Jnanadarshana, Jñānadarśana: 5 definitions
Jnanadarshana means something in Buddhism, Pali, Jainism, Prakrit, Hinduism, Sanskrit. If you want to know the exact meaning, history, etymology or English translation of this term then check out the descriptions on this page. Add your comment or reference to a book if you want to contribute to this summary article.
The Sanskrit term Jñānadarśana can be transliterated into English as Jnanadarsana or Jnanadarshana, using the IAST transliteration scheme (?).
Mahayana (major branch of Buddhism)Source: academia.edu: A Study and Translation of the Gaganagañjaparipṛcchā
Jñānadarśana (ज्ञानदर्शन) refers to “one who sees the knowledge (of liberation)”, according to the Gaganagañjaparipṛcchā: the eighth chapter of the Mahāsaṃnipāta (a collection of Mahāyāna Buddhist Sūtras).—Accordingly, “Then the Bodhisattva Gaganagañja, having praised the Lord with these verses, addressed himself to the Lord: ‘[...] Since the Lord has obtained intrepidities, extinguished contamination, was perfectly awakened to sameness (samatā), is skilled in the knowledge of purification without affliction, and roars the best of lions’ roar to all of the world including the gods. Since the Lord is endowed with the eighteen special qualities of the Buddha, he has the unattached knowledge of the three times (trikāla). Since the Lord has purified his body, speech, and mind, he has neither error (skhalita) nor rough speech (ravita), and sees every concentration and the knowledge of liberation (vimukti-jñānadarśana). [...]’”.
Mahayana (महायान, mahāyāna) is a major branch of Buddhism focusing on the path of a Bodhisattva (spiritual aspirants/ enlightened beings). Extant literature is vast and primarely composed in the Sanskrit language. There are many sūtras of which some of the earliest are the various Prajñāpāramitā sūtras.
General definition (in Jainism)Source: The University of Sydney: A study of the Twelve Reflections
Jñānadarśana (ज्ञानदर्शन) refers to “knowledge and perception”, according to Pūjyapāda’s Sarvārthasiddhi.—Accordingly, “[...] But there is nothing in the world which is permanent except the natural characteristics of knowledge and perception (jñānadarśana) of the self. This is contemplation on the transitory nature of things. He who contemplates thus is free from intense attachment to persons and things, and hence he does not feel stress when he loses them or separates from them as in the case of the garlands used and cast off”.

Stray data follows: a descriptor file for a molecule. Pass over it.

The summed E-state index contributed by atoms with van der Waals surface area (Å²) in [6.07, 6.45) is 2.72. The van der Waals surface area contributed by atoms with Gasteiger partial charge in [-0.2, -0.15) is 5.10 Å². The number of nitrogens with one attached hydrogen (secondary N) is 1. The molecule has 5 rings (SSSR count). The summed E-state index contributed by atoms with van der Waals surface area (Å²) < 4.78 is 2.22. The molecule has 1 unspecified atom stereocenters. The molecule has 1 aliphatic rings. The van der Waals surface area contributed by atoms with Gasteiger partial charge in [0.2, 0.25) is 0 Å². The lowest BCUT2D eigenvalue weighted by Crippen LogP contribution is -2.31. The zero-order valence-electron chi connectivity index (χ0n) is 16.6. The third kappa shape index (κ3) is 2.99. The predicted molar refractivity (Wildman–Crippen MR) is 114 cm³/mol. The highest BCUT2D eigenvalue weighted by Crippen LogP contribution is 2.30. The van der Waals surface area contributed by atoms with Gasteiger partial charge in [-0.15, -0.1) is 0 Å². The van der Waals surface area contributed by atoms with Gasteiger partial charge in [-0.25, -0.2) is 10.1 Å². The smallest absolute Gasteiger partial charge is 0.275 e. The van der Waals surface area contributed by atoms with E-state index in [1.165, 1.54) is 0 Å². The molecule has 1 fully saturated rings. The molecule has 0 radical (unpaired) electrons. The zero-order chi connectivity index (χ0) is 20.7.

Jainism is an Indian religion of Dharma whose doctrine revolves around harmlessness (ahimsa) towards every living being. The two major branches (Digambara and Svetambara) of Jainism stimulate self-control (or, shramana, ‘self-reliance’) and spiritual development through a path of peace for the soul to progess to the ultimate goal.
Languages of India and abroad
Sanskrit dictionarySource: Cologne Digital Sanskrit Dictionaries: Edgerton Buddhist Hybrid Sanskrit Dictionary
Jñānadarśana (ज्ञानदर्शन).—name of a Bodhisattva: Kāraṇḍavvūha 1.7.Source: Cologne Digital Sanskrit Dictionaries: Monier-Williams Sanskrit-English Dictionary
1) Jñānadarśana (ज्ञानदर्शन):—[=jñāna-darśana] [from jñāna > jñā] n. supreme knowledge, [Buddhist literature; Jaina literature]
2) [v.s. ...] m. Name of a Bodhi-sattva, [Kāraṇḍa-vyūha i, 3.]
[Sanskrit to German]
Sanskrit, also spelled संस्कृतम् (saṃskṛtam), is an ancient language of India commonly seen as the grandmother of the Indo-European language family (even English!). Closely allied with Prakrit and Pali, Sanskrit is more exhaustive in both grammar and terms and has the most extensive collection of literature in the world, greatly surpassing its sister-languages Greek and Latin.
See also (Relevant definitions)
Ends with: Vimuktijnanadarshana.
Full-text: Alamariya, Vimuktijnanadarshana, Abhedya, Bhedyavimukti, Prajnavimukti, Bhedya, Asamanvahritya, Cetovimukti, Abhedyavimukti, Acintyavimoksha, Pratisamkhya, Vimukti, Parivarta, Avenika, Upasamharati, Nana.
Search found 6 books and stories containing Jnanadarshana, Jñānadarśana, Jnanadarsana, Jnana-darshana, Jñāna-darśana, Jnana-darsana; (plurals include: Jnanadarshanas, Jñānadarśanas, Jnanadarsanas, darshanas, darśanas, darsanas). You can also click to the full overview containing English textual excerpts. Below are direct links for the most relevant articles:
Maha Prajnaparamita Sastra (by Gelongma Karma Migme Chödrön)
Part 1 - Surpassing the high qualities of the Śrāvakas < [Chapter XLIV - Sympathetic Joy and Transfer of Merit]
II.2. Dharma, obtaining its retribution in the present lifetime (saṃdṛṣṭika) < [II. Recollection of the Dharma (dharmānusmṛti)]
2. Multiple natures < [Part 4 - Understanding identical and multiple natures]
Tattvartha Sutra (with commentary) (by Vijay K. Jain)
Verse 2.4 - Nine kinds of destructional disposition (kṣāyika-bhāva) < [Chapter 2 - Category of the Living]
Jainism and Patanjali Yoga (Comparative Study) (by Deepak bagadia)
Part 3.4 - Nine Elements (1): Jiva (self, soul) < [Chapter 3 - Jain Philosophy and Practice]
Yogadrstisamuccaya of Haribhadra Suri (Study) (by Riddhi J. Shah)
Chapter 1.4 - From Haribhadrasūri to Hemacandrācārya (Hemachandra) < [Chapter 1 - The Jain Yoga Tradition—A Historical Review]
Chapter 1.7 - Adhyātma, Bhāvanā, Dhyāna, Svādhyāya and Saṃyama Yoga < [Chapter 1 - The Jain Yoga Tradition—A Historical Review]
A History of Indian Philosophy Volume 1 (by Surendranath Dasgupta)
The Mahavastu (great story) (by J. J. Jones)